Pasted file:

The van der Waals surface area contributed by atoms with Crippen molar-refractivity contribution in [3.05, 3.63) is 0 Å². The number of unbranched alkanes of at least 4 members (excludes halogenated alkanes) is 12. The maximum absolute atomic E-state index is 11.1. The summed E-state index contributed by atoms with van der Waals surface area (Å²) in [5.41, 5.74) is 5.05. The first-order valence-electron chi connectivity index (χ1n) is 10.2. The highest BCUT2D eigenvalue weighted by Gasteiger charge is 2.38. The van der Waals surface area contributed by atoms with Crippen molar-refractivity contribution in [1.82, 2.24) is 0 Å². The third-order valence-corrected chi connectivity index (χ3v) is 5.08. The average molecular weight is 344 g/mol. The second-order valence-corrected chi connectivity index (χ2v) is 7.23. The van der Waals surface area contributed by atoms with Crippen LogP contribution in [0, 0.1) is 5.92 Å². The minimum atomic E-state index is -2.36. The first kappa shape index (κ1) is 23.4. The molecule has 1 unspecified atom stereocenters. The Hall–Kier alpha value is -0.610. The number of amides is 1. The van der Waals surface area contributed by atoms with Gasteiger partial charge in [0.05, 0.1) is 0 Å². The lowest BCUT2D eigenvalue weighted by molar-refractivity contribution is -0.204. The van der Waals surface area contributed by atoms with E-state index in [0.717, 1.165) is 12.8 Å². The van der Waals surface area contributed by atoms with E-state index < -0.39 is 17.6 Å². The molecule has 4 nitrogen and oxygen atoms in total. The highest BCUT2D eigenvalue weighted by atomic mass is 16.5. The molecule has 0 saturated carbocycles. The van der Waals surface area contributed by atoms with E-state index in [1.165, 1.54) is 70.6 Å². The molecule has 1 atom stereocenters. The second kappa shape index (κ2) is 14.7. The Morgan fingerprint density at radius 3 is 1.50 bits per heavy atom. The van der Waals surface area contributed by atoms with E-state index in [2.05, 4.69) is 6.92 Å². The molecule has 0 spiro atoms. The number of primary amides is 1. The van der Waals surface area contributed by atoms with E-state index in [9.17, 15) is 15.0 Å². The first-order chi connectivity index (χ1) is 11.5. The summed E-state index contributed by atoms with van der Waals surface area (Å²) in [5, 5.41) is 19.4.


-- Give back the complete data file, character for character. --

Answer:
The van der Waals surface area contributed by atoms with Crippen molar-refractivity contribution in [3.05, 3.63) is 0 Å². The number of unbranched alkanes of at least 4 members (excludes halogenated alkanes) is 12. The maximum absolute atomic E-state index is 11.1. The summed E-state index contributed by atoms with van der Waals surface area (Å²) in [5.41, 5.74) is 5.05. The first-order valence-electron chi connectivity index (χ1n) is 10.2. The highest BCUT2D eigenvalue weighted by Gasteiger charge is 2.38. The van der Waals surface area contributed by atoms with Crippen molar-refractivity contribution in [1.82, 2.24) is 0 Å². The third-order valence-corrected chi connectivity index (χ3v) is 5.08. The average molecular weight is 344 g/mol. The second-order valence-corrected chi connectivity index (χ2v) is 7.23. The van der Waals surface area contributed by atoms with Crippen LogP contribution in [0, 0.1) is 5.92 Å². The minimum atomic E-state index is -2.36. The first kappa shape index (κ1) is 23.4. The molecule has 1 unspecified atom stereocenters. The Hall–Kier alpha value is -0.610. The number of amides is 1. The van der Waals surface area contributed by atoms with Gasteiger partial charge in [0.05, 0.1) is 0 Å². The lowest BCUT2D eigenvalue weighted by molar-refractivity contribution is -0.204. The van der Waals surface area contributed by atoms with E-state index in [0.717, 1.165) is 12.8 Å². The van der Waals surface area contributed by atoms with E-state index < -0.39 is 17.6 Å². The molecule has 4 nitrogen and oxygen atoms in total. The highest BCUT2D eigenvalue weighted by atomic mass is 16.5. The molecule has 0 saturated carbocycles. The van der Waals surface area contributed by atoms with E-state index in [1.165, 1.54) is 70.6 Å². The molecule has 1 atom stereocenters. The second kappa shape index (κ2) is 14.7. The Morgan fingerprint density at radius 3 is 1.50 bits per heavy atom. The van der Waals surface area contributed by atoms with E-state index in [2.05, 4.69) is 6.92 Å². The molecule has 0 spiro atoms. The number of primary amides is 1. The van der Waals surface area contributed by atoms with E-state index in [9.17, 15) is 15.0 Å². The first-order chi connectivity index (χ1) is 11.5. The summed E-state index contributed by atoms with van der Waals surface area (Å²) in [5, 5.41) is 19.4.